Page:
You’ve created a list, you’ve checked it thrice. Your pack is full, your phone is charged. You are ready to go! So…you go.
You have a big goal for the day — maybe it’s solo backpacking for the weekend, maybe it’s a day hike in a new area, maybe it’s your longest trail run. Whatever it is, it is something awesome and you are stoked about it. So…off you go!
Except, not yet.
Not because your gear isn’t ready. Not because you aren’t prepared. Not because you forgot something. Naw, you’re ready for this…everywhere except for in your own head.
You park at the trailhead but hesitate to get out of the car. As soon as you close that car door it is time to venture onto the trails and into the reality of what your big adventure is all about.
That’s exciting…but it is also crazy terrifying.
As you sit in your car, pretending to wait for a friend so no one else at the trailhead thinks you’re scared, you list off all the reasons this isn’t such a good idea.
Maybe you should have trained harder.
Maybe you could have packed lighter.
Maybe there is an easier trail to explore.
Maybe you should bring someone with you.
This is self doubt. This is something many of us feel on a regular basis. Sometimes it’s at the trailhead, sometimes it’s on the trail, sometimes it’s in front of your computer. It doesn’t matter where it happens…it’s normal.
On one level this doubt is essential to keep us in check. We need to know our boundaries, so we need to keep tabs on our actual skills, preparedness and choices. If self doubt only popped up when we were in a situation that genuinely required a self-check it would all be a-okay.
But self doubt isn’t that kind. Quite frankly, self doubt is never kind. It shows up when we are fully prepared and perfectly capable. It becomes that voice in the back of our head that scares us away from something completely attainable. Self doubt is incredibly inconsiderate and frustrating.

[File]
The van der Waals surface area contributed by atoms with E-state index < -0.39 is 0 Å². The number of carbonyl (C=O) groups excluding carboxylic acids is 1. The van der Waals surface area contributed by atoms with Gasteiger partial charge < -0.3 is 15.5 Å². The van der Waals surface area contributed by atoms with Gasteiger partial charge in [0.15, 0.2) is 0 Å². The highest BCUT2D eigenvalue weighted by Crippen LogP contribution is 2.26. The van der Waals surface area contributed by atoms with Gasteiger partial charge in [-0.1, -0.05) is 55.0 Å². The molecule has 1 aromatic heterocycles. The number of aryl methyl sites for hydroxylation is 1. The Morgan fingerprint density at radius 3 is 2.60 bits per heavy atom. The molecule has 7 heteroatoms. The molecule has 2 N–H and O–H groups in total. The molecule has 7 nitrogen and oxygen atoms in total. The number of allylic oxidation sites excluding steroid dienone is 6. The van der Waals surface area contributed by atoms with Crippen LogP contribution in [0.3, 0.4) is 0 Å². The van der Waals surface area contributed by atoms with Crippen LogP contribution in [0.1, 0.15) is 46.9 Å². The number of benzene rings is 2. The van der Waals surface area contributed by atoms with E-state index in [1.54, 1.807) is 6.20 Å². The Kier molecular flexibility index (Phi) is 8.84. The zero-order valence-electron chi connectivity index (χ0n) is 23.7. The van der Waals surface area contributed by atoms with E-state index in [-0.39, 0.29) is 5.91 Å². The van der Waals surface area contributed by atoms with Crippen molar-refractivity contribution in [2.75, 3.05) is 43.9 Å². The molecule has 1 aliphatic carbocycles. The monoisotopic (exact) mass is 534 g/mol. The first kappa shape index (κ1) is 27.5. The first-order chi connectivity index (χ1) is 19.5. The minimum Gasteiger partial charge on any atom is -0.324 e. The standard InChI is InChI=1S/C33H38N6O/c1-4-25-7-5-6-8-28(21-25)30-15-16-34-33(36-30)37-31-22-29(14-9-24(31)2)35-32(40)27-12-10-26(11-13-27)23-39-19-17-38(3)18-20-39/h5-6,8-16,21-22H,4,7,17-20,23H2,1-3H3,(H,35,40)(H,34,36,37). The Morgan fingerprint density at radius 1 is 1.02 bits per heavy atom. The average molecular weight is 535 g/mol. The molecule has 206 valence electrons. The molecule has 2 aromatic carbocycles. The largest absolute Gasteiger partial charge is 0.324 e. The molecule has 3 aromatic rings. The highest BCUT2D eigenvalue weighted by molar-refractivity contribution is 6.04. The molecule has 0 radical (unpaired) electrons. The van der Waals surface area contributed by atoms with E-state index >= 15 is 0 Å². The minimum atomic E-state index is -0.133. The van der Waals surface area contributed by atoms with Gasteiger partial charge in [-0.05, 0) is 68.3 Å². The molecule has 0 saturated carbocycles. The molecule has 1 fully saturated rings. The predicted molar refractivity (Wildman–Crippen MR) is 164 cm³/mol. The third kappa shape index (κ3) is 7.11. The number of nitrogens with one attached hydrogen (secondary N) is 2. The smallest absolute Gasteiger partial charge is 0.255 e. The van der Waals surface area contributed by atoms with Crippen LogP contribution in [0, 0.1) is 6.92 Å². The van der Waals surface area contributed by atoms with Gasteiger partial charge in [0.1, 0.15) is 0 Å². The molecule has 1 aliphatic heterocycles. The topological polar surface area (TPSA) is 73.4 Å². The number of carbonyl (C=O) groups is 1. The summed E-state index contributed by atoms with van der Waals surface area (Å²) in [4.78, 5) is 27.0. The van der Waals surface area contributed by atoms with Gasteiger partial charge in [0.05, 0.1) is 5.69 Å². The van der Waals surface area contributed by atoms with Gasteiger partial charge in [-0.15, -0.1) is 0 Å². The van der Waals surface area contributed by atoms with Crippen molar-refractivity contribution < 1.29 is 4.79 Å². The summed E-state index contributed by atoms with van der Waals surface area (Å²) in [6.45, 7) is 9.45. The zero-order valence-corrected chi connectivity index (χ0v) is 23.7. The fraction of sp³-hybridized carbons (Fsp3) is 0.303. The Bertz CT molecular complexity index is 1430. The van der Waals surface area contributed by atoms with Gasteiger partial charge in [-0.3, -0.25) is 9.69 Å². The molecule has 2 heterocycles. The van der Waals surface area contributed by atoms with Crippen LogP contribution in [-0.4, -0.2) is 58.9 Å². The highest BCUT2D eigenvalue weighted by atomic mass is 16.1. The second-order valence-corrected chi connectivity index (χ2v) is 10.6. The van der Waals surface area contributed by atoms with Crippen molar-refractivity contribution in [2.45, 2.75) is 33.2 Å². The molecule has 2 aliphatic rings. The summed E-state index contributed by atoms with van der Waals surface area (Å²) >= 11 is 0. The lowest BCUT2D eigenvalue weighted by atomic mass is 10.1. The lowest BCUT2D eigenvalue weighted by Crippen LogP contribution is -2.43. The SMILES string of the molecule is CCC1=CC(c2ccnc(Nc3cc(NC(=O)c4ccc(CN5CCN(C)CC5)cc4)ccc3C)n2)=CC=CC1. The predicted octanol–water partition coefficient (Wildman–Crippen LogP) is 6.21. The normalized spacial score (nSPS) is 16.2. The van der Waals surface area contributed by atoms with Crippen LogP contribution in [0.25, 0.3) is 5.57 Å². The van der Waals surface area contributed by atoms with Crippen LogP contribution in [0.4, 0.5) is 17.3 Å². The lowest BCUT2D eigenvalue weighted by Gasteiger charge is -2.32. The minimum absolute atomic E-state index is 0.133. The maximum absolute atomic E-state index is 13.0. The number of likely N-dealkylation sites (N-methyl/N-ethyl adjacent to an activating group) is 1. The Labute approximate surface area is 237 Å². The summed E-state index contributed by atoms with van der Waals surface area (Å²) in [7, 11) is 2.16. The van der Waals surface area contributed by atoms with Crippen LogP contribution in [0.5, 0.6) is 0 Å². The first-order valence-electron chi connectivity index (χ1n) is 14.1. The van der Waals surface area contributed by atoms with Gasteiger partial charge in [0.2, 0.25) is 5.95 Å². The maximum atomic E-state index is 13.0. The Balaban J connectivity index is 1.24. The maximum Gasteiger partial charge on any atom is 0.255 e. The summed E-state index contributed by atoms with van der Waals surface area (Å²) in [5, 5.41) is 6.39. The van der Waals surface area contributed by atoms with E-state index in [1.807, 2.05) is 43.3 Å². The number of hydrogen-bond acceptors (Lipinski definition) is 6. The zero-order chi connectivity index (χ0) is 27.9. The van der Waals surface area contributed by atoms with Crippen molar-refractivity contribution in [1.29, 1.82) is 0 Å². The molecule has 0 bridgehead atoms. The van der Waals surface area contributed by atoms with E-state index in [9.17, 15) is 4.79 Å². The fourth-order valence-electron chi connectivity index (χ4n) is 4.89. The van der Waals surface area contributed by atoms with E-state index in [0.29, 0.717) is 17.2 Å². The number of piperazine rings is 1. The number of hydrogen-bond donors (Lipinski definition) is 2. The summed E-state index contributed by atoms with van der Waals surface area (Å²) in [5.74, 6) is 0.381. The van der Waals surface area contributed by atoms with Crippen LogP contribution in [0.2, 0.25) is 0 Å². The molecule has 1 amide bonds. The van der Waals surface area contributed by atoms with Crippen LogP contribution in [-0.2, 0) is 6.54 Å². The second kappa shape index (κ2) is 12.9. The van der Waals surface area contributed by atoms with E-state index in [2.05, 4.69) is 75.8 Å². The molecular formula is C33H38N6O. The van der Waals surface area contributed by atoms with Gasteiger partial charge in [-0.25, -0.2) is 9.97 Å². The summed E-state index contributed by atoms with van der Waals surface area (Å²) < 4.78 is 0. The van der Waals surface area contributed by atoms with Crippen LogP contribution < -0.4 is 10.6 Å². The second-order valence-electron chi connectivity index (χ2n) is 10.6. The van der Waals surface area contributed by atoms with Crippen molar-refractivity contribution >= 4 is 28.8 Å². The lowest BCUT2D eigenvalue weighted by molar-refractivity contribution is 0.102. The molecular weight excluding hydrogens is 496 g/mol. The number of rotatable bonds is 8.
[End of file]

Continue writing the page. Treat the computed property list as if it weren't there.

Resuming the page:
So, how do we keep self doubt in check? How do we ensure this doubt is there when we need it but under wraps when it is a hindrance?
Honestly — I’m not sure. This is a constant struggle for me, but with time I have found a few techniques that work to keep the self doubt in check.
Make a List
When self doubt creeps up and gets in your way right a list of all the ways that doubt is wrong. It can be a long letter to yourself or a quick checklist. I often put the doubt [ie: trail is too hard] at the top of a piece of paper then follow it with a list of reasons that doubt is wrong [ie: I have trained, the mileage is attainable, I know the terrain, etc.]. Once the list is made I look back at all the subtle affirmations and know I have got this!
Tell a Friend
Share your self doubt! Let your friends help you keep tabs on legitimate doubt vs harmful doubt. This is a great option if the list isn’t quite doing the trick. Slide into your friend’s DMs and let them know how you’re feeling. More often than not they’ll slide right back ‘atcha with a list of reasons you have got this!
Give Yourself a Way Out
Okay, so this might sound like succumbing to self doubt but it isn’t, at least not yet. If you’re having a chat with self doubt at the trailhead and really need to hit the trail offer that doubt a compromise. Tell your self doubt that you are going to go get after it, but if things are still too hard at [insert distance/location] then you will give yourself permission to turn around without any guilt. Usually you’ll get to that predetermined place and feel great, putting self doubt in its place. Worse case scenario, you turn around and know you truly did give it your best.
Self doubt is sneaky and very persuasive, but don’t let it dictate your adventures! Spend some time thinking on where it is coming from and work to keep it at bay. With time this gets easier. You’ll find tactics that work for you and techniques that you can share with others.
Side Note // All those cross country skiing photos? Yea, they were all taken on a variety of outings where I *seriously* doubted my ability to survive on two slippery sticks! But I did it…with the help of the three techniques I mentioned above. With time and effort I’m getting more confident on skis!